Breakdown.png
Example of a Reel Breakdown

6. Get Rights to the Music 

There are plenty of ways to get demo reel music without using the latest and greatest form your favorite band. Of course, if you can contact your favorite band and get written permission to use their music for your reel, great. Go for it! But Taylor Swift's record label isn't going to let you use her precious music. So you need to use a royalty free alternative.

A more likely successful approach is to use sites like PremiumBeat or Audio Jungle to purchase royalty free music. If you want something really great and custom, you can hire a sound designer or sound design studio like Sono Sanctus to score your reel.

You can also reach out to Hans Zimmer to score your reel. I'm sure he has plenty of time. 

Ben Buchanan Reel with music purchased from Premium Beat

7. Get Feedback 

You probably stared at your shots for hours as you carefully cut together your reel matching everything perfectly to the beat. A side effect of that concentrated attention is that you can no longer see it objectively. 

This is where your fellow Motion Designers come in. Seek out constructive criticism. Post your reel for feedback in any Motion Design community you are part of like Slack or Facebook. You can also ask a coworker to take a look, except for Terry, Terry has very poor judgment.

Finally, step away from it for a day or two and come back to it with “fresh eyes.” Try to view it objectively, as a client might, and give yourself a good old fashioned critique. Once you have gathered some great feedback on your reel, sit down and implement it. 

Christina Moliterno Reel

8. Display your Reel the Right Way 

The best reel in the world means nothing if no one can see it. You want your reel to be viewable online, all the time, and on as many different systems as possible. Don’t let Joe Producer skip over your name because he can’t see your video on his iPhone. 

You might be tempted to just throw up an MP4 on your website and call it a day. Don’t do it. Your best bet is to go with Vimeo and embed the Vimeo link on your website and anywhere else you want to share it. There are also demo reel groups available on Vimeo that will happily include submissions. You just have to ask. You'd be surprised at the number of people that'll share out your reel if you just ask.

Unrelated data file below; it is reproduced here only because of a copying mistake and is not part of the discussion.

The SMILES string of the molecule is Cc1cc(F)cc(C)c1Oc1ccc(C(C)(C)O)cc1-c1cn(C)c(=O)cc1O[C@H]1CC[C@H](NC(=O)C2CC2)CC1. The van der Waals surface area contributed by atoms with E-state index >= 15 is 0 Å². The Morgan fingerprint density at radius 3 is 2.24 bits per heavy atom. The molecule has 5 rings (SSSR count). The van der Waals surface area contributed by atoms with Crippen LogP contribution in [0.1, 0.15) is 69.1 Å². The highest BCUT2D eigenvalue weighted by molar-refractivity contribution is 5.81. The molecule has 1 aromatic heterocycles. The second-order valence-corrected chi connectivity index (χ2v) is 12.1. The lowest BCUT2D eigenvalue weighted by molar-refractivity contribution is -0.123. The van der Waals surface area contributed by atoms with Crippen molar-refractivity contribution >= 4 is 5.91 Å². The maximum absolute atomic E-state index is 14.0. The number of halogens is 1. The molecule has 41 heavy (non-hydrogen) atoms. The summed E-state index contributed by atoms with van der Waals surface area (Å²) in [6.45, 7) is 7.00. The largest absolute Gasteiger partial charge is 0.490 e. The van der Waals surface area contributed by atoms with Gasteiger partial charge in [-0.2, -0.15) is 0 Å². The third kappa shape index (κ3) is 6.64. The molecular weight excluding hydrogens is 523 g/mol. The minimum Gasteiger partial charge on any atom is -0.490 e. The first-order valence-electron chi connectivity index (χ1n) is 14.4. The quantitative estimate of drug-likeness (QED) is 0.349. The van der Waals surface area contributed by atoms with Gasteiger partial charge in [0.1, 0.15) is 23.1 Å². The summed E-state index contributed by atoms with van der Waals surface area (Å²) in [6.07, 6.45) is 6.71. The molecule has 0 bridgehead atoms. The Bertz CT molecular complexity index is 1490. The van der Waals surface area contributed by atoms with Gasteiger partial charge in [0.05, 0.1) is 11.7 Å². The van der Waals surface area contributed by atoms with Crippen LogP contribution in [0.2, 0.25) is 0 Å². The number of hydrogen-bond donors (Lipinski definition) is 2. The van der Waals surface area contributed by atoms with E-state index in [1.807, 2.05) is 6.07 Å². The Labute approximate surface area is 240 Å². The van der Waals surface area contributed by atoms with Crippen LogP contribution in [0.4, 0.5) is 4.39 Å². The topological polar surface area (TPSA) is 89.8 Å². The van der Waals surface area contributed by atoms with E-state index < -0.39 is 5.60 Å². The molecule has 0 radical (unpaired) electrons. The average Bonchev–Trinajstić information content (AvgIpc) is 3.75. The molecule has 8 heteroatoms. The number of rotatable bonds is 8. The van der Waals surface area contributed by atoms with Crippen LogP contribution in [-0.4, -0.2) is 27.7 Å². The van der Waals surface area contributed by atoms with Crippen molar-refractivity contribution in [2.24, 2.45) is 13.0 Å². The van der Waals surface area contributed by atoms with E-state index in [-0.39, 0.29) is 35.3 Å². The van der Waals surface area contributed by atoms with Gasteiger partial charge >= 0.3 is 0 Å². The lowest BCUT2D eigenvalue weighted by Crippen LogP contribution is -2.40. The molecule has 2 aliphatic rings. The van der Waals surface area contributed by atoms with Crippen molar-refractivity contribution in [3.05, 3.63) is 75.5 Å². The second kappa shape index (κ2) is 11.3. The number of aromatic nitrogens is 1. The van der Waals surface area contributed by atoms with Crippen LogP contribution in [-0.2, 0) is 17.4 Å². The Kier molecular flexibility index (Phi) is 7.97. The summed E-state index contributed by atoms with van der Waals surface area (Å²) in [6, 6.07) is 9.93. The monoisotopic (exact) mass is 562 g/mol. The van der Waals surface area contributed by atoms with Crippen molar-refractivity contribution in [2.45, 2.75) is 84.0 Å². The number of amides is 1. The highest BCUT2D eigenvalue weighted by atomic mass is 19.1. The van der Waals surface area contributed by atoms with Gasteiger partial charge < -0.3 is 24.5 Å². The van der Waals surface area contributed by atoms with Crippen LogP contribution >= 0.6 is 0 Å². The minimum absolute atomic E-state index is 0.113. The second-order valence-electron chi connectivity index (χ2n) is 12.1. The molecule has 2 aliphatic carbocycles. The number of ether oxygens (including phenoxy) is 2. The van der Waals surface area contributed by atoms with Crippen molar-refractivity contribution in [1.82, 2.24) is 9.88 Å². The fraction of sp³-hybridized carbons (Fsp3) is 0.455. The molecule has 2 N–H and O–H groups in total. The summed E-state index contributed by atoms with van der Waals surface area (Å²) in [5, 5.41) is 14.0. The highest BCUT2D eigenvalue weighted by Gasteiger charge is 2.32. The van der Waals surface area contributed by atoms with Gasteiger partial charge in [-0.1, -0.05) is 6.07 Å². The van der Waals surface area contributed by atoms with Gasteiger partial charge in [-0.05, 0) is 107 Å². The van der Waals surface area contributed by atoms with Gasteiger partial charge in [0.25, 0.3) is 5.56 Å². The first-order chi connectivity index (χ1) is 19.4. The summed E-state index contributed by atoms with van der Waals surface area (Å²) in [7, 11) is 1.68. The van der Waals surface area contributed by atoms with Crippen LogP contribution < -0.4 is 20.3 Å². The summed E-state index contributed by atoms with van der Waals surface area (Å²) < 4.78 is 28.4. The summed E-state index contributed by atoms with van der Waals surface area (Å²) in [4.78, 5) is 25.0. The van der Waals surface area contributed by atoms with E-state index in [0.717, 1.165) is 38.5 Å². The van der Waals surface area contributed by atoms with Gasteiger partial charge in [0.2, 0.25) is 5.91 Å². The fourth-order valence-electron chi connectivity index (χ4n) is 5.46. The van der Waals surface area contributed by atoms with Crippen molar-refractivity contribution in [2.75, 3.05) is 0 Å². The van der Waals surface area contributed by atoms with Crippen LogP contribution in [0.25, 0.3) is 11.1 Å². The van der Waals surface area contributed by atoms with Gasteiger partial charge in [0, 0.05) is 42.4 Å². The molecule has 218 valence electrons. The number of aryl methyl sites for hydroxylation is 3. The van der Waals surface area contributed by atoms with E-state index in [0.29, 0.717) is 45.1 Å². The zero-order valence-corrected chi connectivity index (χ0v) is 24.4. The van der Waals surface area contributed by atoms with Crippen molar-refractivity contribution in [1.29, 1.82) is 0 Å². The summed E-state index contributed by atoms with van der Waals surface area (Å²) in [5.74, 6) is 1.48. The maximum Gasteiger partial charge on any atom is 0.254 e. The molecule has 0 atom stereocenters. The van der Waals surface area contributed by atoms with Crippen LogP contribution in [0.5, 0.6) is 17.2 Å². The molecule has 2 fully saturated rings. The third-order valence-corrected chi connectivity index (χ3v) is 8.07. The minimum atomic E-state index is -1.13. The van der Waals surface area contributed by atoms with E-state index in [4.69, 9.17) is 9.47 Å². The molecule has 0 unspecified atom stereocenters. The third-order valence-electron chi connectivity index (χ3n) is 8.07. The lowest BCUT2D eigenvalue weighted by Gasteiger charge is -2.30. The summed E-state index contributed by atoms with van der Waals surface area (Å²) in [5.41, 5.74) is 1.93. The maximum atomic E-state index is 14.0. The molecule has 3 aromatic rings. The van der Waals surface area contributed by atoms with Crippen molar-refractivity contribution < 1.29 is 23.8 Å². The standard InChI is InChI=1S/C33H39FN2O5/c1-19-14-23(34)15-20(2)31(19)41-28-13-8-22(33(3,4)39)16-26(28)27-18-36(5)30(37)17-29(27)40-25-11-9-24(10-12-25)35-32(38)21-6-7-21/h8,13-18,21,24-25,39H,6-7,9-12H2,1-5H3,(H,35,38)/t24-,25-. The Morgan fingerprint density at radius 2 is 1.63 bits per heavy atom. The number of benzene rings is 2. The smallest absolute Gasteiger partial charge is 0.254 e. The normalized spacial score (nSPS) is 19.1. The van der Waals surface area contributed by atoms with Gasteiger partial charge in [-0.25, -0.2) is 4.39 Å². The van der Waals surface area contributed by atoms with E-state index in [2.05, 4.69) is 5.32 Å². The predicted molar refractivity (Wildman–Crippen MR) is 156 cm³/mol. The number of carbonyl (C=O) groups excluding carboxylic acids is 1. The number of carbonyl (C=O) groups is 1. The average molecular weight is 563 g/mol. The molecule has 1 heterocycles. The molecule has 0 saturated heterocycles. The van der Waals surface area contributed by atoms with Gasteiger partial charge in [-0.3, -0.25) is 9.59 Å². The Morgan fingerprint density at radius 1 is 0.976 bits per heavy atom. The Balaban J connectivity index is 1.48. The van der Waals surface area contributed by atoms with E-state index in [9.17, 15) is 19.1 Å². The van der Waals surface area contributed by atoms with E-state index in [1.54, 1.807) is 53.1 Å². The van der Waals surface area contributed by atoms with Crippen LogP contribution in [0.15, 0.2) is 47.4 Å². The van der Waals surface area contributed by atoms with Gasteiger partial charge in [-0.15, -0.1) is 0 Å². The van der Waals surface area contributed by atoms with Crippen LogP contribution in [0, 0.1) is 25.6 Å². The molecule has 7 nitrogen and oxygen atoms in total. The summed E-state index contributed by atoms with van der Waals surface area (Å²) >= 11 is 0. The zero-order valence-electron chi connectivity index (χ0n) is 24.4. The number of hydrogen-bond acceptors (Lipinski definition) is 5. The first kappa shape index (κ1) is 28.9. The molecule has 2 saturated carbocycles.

Different phones, tablets, operating systems, and browsers all have their own picky requirements about video formats. To make a truly accessible online video you have to do a bunch of techie stuff behind the scenes. Or, you can just use Vimeo and let them do all that stuff for you. 

Answer Ejiasi Reel

9. Include your Contact Information 

You might have the best reel in the world, but if a hiring manager can't figure out how to get ahold of you they aren't going to hire you. Put your contact info in the reel itself. This is as simple as adding your name and email or web address to the title card at the beginning and end of the reel for a few seconds. 

If you show your reel on Vimeo or your own web site, always add your contact info in the description as well. Make it easy for someone to contact you.   

Also if you don't have a portfolio site get on that right now. No excuse. Use Squarespace. It'll take like 2 hours. 

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School of Motion job board for the win!

10. Add it to Your Free Student Account

The School of Motion Jobs board is a great place to find your next Motion Design gig. When employers see applicants they will get to view three different videos that showcase your work in the industry. Once you get your shiny new reel done be sure to add it to your profile in your Dashboard. Alumni will have their School of Motion courses featured in their profile. 

Best of luck on your new Demo Reel. If you follow these instructions, and have killer content, you'll have no problem landing a MoGraph job. Just follow the example of our Motion Designer friend below.

This was made as a joke. I'm not really that mean.